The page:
Study Guide

The Seafarer Man and the Natural World

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Man and the Natural World

How I have suffered          grim sorrow at heart,
have known in the ship many          worries [abodes of care],
the terrible tossing of the waves          where the anxious night watch
often took me          at the ship's prow,
when it tossed near the cliffs. […]

The ocean on which the speaker travels is a dangerous place. Those tossing waves don't just throw the ship out of control – they do it "near the cliffs," where there's a danger of running aground and springing a boat-sinking leak. Right away, at the beginning of the poem, the natural world is a dicey, frightening place.

[…] Fettered by cold
were my feet,          bound by frost
in cold clasps. […]

The cold and frost totally mean business. They've got our speaker shackled, which is an interesting contrast with his description of himself as a traveler in constant motion. He may be physically in motion, but he feels trapped by his environment.

[…] I, wretched and sorrowful,          on the ice-cold sea
dwelt for a winter in          the paths of exile,
bereft of friendly kinsmen, hung          about with icicles;
hail flew in showers. […]

This passage links together a lot of important themes of the poem: exile, sadness, loneliness, and, of course, extreme winter weather. Being in exile is no cakewalk. In fact, it seems like the most miserable place ever: bad weather, no friends, and icicles.

[…] There I heard nothing
but the roaring sea,          the ice-cold wave.
At times the swan's song          I took to myself as pleasure,
the gannet's noise          and the voice of the curlew
instead of the laughter of men,          the singing gull
instead of the drinking of mead. […]

The speaker's focus on these birds shows just how desperate he is for companionship. Even though those birdsongs are a poor substitute for the laughter of men, he's willing to listen because that's pretty much all there is to hear.

[…] Storms there beat the stony cliffs,
Where the tern spoke,          icy-feathered;
always the eagle cried at it,          dewy-feathered;

These bird cries aren't the wistful sounds they were in lines 17-22. Now they indicate the struggle for life of both tern and eagle as the eagle seeks to make a meal of the smaller bird.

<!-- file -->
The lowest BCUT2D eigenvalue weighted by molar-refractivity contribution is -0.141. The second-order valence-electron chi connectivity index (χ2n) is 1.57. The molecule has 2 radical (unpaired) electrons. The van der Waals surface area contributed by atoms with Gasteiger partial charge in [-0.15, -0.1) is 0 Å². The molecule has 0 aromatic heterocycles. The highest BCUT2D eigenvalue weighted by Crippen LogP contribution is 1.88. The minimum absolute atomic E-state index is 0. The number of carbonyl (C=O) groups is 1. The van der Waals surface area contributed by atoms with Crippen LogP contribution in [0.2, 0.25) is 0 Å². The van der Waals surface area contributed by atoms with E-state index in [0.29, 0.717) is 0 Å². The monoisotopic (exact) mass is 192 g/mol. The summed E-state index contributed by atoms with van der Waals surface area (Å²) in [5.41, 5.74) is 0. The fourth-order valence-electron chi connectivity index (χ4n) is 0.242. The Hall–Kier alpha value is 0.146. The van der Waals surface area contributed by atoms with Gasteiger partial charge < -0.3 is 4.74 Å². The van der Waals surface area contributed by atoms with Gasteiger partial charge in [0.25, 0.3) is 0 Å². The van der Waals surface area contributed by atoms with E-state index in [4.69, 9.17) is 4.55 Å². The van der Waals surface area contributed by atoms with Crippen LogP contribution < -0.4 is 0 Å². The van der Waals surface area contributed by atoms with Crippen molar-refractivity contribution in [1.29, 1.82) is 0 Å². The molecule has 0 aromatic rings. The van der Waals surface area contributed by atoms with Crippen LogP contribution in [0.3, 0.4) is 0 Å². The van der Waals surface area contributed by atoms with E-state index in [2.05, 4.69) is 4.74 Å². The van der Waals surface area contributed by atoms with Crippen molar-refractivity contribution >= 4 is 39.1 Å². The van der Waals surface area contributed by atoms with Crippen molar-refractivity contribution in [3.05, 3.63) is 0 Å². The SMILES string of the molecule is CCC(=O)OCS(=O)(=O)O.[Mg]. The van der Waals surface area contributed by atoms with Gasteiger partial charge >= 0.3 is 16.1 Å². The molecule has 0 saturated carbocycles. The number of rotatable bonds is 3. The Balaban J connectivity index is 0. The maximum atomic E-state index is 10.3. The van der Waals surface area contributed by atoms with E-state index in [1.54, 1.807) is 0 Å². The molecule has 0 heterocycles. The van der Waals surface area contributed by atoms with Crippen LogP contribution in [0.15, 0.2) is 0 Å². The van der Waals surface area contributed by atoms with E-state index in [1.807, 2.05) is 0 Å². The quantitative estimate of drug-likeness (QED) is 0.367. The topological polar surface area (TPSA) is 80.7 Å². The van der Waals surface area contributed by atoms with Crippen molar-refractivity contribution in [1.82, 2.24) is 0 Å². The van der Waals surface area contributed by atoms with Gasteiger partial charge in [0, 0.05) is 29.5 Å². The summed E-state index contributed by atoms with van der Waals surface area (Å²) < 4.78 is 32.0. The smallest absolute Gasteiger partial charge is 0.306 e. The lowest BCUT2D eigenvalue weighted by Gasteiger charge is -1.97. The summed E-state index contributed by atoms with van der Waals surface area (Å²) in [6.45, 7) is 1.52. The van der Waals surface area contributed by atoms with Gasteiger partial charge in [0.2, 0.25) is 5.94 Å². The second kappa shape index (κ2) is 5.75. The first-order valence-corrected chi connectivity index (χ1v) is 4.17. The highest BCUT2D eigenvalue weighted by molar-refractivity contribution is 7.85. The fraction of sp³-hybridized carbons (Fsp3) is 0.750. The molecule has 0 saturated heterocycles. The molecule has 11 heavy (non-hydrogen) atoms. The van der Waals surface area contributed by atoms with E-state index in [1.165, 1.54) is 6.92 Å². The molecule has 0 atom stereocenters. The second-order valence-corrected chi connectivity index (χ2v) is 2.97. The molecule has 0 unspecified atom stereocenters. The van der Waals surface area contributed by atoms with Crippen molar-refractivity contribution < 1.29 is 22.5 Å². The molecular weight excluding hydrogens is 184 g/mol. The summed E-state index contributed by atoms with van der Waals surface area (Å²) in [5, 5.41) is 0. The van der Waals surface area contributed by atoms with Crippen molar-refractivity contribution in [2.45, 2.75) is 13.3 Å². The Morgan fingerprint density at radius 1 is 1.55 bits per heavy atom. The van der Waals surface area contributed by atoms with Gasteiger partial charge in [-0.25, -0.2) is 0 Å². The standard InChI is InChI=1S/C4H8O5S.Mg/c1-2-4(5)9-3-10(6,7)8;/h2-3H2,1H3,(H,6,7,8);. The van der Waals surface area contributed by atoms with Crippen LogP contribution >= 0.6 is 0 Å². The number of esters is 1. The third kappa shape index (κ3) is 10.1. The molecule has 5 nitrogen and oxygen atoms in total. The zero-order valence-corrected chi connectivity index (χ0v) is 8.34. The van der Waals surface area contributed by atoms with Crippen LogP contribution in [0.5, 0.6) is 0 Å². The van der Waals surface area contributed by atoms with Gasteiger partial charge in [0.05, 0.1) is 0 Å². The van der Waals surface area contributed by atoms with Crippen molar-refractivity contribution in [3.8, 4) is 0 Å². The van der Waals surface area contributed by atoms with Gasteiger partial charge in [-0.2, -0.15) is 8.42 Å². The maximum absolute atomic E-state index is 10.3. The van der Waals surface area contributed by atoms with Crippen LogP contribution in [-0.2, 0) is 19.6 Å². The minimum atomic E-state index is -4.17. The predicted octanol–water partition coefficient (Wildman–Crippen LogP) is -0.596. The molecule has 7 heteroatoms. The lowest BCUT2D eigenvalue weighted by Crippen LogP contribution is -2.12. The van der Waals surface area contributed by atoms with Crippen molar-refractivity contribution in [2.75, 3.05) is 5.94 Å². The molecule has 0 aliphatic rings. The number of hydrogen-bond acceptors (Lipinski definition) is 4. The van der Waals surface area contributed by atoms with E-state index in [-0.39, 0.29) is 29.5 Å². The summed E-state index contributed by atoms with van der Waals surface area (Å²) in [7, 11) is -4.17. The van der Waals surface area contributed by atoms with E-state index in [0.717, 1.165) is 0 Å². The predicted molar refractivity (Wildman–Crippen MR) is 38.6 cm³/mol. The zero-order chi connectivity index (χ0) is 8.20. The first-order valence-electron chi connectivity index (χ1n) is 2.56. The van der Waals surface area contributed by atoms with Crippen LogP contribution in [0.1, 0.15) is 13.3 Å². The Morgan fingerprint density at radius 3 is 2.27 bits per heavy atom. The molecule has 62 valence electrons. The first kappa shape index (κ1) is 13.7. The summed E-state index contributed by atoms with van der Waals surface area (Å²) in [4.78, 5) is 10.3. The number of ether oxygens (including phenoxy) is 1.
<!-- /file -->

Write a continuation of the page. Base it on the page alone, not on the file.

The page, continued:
The shadows of night darkened,          it snowed from the north,
frost bound the ground,          hail fell on the earth,
coldest of grains. […]

It's getting downright nasty out there. This description of worsening winter weather occurs just before the speaker launches into a description about how he feels troubled. So maybe, just maybe, the arrival of the storm signals the arrival of another storm inside our speaker. The weather acts as a barometer of what he's feeling.

Groves take on blossoms,          the cities grow fair,
the fields are comely,          the world seems new:
all these things urge on          the eager of spirit,
the mind to travel,          in one who so thinks
to travel far          on the paths of the sea.

If you thought all of the speaker's problems were related to the terrible weather, this passage just might prove you wrong. Even nice weather inspires our guy to get out on the whale road. Here, the connection between the natural world and our speaker's inner state seems a bit more distant.

So the cuckoo warns          with a sad voice;
the guardian of summer sings,          bodes a sorrow
grievous in the soul.[…]

These birds just will not shut up. Because its song marks the arrival of warmer weather, the cuckoo becomes a symbol of the time for travel. The speaker does not necessarily want to travel, so its voice sounds "sad" to him. This passage is a perfect example of the way the speaker's mindset influences his interpretation of the natural world around him.

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